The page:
Bill Bryson has always been one of my favorite authors for non fiction and if you ever see one of his books I urge you to read it. So you can imagine my joy at discovering that he has done a book about his journeys in Australia, which I saw in a second hand book store. I bought it immediately, gave it to my partner as a Christmas present, then stole it immediately to read.
The book covers three different trips to Australia, one that involves a train journey from Sydney to Perth, one on a road trip of the “Boomerang Coast” and a final journey from Darwin to Perth. All of these are conveyed like you’re listening to a fascinating uncle regaling stories, with hundreds of interesting facts to boot.
Bryson covers areas of Australia that many locals wouldn’t even think about; he talks about Australia’s strange anonymity in the rest of the world, it’s forgotten achievements, he talks candidly about how the country was founded and populated and he spends many pages describing things that can now kill me in pretty horrible ways.
Not to say that Brysons can only be enjoyed if you are NOT a native to Australia. All countries have interesting nooks of information that are not covered on the standard, patriotic history guides and “Down Under” covers many stories that I’m sure would have any Australian gaping or laughing in surprise. I do get a sense at times that this book was primarily aimed at an American audience. Twice Bryson refers to the American people as “us” but other than this I found myself totally at ease with Bryson’s wonderful style of story telling.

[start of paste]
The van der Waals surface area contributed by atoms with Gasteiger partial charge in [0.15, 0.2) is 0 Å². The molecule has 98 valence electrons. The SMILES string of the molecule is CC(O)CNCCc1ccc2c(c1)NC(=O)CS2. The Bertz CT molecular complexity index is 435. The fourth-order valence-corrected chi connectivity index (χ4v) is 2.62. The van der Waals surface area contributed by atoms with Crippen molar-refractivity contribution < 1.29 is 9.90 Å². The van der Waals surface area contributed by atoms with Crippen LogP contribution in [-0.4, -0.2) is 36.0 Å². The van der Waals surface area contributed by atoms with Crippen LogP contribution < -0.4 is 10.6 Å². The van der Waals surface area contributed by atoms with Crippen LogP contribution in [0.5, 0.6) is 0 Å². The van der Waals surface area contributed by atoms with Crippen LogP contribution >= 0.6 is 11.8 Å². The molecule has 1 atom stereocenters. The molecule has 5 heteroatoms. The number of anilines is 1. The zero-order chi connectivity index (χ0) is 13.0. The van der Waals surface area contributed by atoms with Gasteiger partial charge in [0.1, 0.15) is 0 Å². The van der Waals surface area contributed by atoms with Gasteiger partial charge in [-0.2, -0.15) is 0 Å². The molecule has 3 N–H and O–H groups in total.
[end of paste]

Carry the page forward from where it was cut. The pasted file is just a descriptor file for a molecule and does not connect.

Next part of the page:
The book is full of statistics and facts about Australia that really do beggar belief and I will certainly be repeating to my family back in the UK. Australia’s distinct wildlife (the wasp-ant being my favorite story in this vein) and the jaw-dropping finds that have been made in this country really are a pleasure to read through the eyes of such an enthusiast as Bill Bryson.
This book also touches upon a topic that I have found difficult in this country to raise: Why are there so few Aboriginals? Bryson candidly speaks upon the difficulties that Australia faces trying to give the native people a better lease of life after hundreds of years of inhuman treatment, culminating in the Stolen Generation. Throughout his narrative he calls the Aboriginals the “invisible people”, a fact that is startlingly true throughout the world, and also talks with evident amazement on their link to the past, the impossibility of them finding themselves on Australia, and their culture.
Of course, his topics on them are brief, his journeys taking precedence in the narrative, so i would not recommend this as a full account of Australian history. This book is enjoyable to the extreme, light hearted and full of knowledge. It has wet my appetite to learn more about this country and I think Bryson would be overjoyed to know that it had such an effect.